The escalation means the change as well. So we try not to switch within the first line, but we want to see more effect. Just because of intolerability or some known adherence of patient on injectables, we can switch within the line if there is no activity of the disease itself. Or if there are neutralizing antibodies on interferon, we can switch to Copaxone. But on the other hand, it was now published, based on data in MS base, which is a big registry of real world data, that it's really worth escalating to the higher efficacy drugs because you can reach much better effect.
Over the years, do most patients require some change?
Most of them do, though there are patients who are completely stable and not developing higher EDSS steps on injectables, but it's less than 25% of them.
Is there any way to generalize and say what the time course is? Or is it so variable?
No, it's very variable. And we do not know if it is based just on genes or on environment or lifestyle changes the patient is willing to undertake. We do not know yet.
So I don't know if you can generalize because each country is different, but do you have some scheme or algorithm in mind about how you would escalate therapy?
The problem is if the patient is not responding to the second line or higher efficacy therapy, because we then have to switch within that line. And we do not know if he doesn't respond to anything we have. We do not know what to do. So we cannot switch or jump from one treatment to the other after six months of treatment, because you have to allow the treatment to have an effect. So at least six or nine months is okay. If the patient is not responding, then you can jump to other treatment. But hopefully the patient will respond to the third or fourth treatment, because it's not without limitations.
Is combination therapy every indicated?
Not yet. I have thought many years ago that neurologists are just reluctant to use combination therapies, but now there were some trials, and it's not showing that effect. So it's not like in oncology. Though the principle is so clear, that you can combine drugs with various mechanisms of action decrease, some side effects, and increase the efficacy. Oncologists do that. We don't have drugs in the multiple sclerosis with this potential yet.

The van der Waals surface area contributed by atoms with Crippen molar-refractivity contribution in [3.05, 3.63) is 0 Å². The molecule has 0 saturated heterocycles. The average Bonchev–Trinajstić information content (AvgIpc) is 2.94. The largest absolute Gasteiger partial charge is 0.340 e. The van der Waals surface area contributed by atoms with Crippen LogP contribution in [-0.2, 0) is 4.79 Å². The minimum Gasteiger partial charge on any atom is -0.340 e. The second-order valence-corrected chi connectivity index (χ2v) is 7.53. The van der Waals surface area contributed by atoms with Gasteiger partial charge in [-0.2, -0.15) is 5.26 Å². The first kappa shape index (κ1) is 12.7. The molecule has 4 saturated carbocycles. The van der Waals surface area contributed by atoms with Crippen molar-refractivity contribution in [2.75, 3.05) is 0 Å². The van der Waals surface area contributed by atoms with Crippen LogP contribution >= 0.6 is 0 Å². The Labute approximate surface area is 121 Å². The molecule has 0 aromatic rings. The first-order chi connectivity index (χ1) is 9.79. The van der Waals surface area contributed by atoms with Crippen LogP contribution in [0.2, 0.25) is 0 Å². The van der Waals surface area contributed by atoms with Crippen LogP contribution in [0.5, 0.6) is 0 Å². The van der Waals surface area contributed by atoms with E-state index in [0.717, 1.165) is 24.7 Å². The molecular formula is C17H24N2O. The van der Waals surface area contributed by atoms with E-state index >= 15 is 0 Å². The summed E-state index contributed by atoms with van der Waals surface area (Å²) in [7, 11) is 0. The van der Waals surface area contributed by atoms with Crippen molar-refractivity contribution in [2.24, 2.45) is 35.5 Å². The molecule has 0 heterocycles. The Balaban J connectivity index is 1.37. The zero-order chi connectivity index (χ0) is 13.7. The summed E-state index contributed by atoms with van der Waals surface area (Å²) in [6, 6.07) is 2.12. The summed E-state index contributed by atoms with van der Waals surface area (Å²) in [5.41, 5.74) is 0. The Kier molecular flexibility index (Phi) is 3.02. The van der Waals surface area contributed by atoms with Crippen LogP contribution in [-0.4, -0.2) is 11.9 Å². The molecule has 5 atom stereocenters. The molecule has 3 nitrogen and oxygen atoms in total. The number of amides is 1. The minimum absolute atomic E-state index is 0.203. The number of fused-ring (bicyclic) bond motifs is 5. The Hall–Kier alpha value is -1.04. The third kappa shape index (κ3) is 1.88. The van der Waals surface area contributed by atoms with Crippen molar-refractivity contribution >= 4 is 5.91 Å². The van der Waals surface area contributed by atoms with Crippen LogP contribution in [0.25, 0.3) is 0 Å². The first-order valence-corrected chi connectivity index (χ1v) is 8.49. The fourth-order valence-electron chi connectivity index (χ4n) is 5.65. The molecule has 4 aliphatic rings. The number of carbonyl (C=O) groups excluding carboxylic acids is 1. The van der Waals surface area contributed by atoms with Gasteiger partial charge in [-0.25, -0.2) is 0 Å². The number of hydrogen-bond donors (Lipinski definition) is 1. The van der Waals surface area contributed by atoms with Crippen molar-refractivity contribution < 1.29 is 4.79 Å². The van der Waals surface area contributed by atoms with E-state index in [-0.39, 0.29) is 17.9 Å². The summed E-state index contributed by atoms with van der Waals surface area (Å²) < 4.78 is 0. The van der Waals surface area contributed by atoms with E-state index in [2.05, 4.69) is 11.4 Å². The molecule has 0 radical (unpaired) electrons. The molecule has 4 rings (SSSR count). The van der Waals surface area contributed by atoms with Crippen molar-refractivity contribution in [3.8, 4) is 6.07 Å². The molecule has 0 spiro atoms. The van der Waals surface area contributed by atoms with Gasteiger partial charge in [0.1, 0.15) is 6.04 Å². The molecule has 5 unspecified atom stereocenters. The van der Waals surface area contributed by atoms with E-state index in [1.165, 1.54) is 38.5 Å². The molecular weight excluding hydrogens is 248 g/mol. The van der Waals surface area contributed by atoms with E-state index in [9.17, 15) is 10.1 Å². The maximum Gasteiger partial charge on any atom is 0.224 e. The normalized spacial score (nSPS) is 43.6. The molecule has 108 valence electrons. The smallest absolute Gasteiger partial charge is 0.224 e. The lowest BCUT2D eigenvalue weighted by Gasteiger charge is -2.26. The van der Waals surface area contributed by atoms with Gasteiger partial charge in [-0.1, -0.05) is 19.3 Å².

Right. In hypertension they've just assumed they're always going to have two or three drugs, and same thing now with diabetes and things like that. But I guess this would be a big conceptual breakthrough for neurologists?
Yeah, and doesn't seem to be today's issue.
What has been tried in combination?
The first combination which was tried was natalizumab and interferon. And it seems that it didn't work. And then, of course, it was also a small trial, natalizumab plus glatiramer acetate, and nothing just to safety was, of course, seen that. And some others, but nothing really.
When there's an acute exacerbation, do you overlap steroids with the ongoing drug?
Yes, of course. Yes. It was proven that it's safe, and it's okay.
So there is a combination, but short-term?
Yeah, it's a short-term combination. And definitely it helps because all the underlying immunomodulating drugs do not work against the acute relapse.
What have we missed or is important to add on the topic?
I think that neurologists have to be aware, and of course, pharmacovigilent. You have to know the mechanism of action of the drug; you have to know the adverse events possible and how to prevent them—how to monitor the patient to be safe.
Thank you for listening to Episode Eighty-five of Multiple Sclerosis Discovery. This podcast was produced by the MS Discovery Forum, MSDF, the premier source of independent news and information on MS research. MSDF’s executive editor is Carol Cruzan Morton. Msdiscovery.org is part of the nonprofit Accelerated Cure Project for Multiple Sclerosis. Robert McBurney is our President and CEO, and Hollie Schmidt is Vice President of Scientific Operations.
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For Multiple Sclerosis Discovery, I'm Dan Keller.